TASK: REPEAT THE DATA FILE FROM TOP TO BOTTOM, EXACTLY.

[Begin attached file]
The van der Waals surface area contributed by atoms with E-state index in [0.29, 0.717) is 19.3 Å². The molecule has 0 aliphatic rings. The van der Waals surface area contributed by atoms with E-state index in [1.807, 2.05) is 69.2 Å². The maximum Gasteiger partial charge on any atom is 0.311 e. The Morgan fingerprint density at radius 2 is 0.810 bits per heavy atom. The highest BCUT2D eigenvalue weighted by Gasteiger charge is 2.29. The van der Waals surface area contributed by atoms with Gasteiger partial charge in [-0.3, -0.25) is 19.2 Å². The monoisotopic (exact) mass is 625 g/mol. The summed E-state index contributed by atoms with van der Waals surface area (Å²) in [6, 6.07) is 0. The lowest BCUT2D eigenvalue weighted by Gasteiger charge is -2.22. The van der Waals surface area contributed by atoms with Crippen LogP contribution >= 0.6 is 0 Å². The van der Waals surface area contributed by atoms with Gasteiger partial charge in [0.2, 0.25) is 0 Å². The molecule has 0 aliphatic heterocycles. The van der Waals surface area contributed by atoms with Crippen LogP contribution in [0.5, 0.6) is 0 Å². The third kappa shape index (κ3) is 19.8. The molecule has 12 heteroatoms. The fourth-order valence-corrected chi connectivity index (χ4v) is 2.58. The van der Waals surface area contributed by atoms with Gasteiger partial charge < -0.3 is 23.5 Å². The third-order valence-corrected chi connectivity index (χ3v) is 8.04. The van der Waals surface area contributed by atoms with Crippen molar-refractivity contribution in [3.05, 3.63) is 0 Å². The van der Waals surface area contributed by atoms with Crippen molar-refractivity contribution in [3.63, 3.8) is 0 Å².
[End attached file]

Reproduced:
The van der Waals surface area contributed by atoms with E-state index in [0.29, 0.717) is 19.3 Å². The molecule has 0 aliphatic rings. The van der Waals surface area contributed by atoms with E-state index in [1.807, 2.05) is 69.2 Å². The maximum Gasteiger partial charge on any atom is 0.311 e. The Morgan fingerprint density at radius 2 is 0.810 bits per heavy atom. The highest BCUT2D eigenvalue weighted by Gasteiger charge is 2.29. The van der Waals surface area contributed by atoms with Gasteiger partial charge in [-0.3, -0.25) is 19.2 Å². The monoisotopic (exact) mass is 625 g/mol. The summed E-state index contributed by atoms with van der Waals surface area (Å²) in [6, 6.07) is 0. The lowest BCUT2D eigenvalue weighted by Gasteiger charge is -2.22. The van der Waals surface area contributed by atoms with Crippen LogP contribution >= 0.6 is 0 Å². The van der Waals surface area contributed by atoms with Gasteiger partial charge in [0.2, 0.25) is 0 Å². The molecule has 0 aliphatic heterocycles. The van der Waals surface area contributed by atoms with Crippen LogP contribution in [0.5, 0.6) is 0 Å². The third kappa shape index (κ3) is 19.8. The molecule has 12 heteroatoms. The fourth-order valence-corrected chi connectivity index (χ4v) is 2.58. The van der Waals surface area contributed by atoms with Gasteiger partial charge < -0.3 is 23.5 Å². The third-order valence-corrected chi connectivity index (χ3v) is 8.04. The van der Waals surface area contributed by atoms with Crippen molar-refractivity contribution in [3.05, 3.63) is 0 Å². The van der Waals surface area contributed by atoms with Crippen molar-refractivity contribution in [3.63, 3.8) is 0 Å².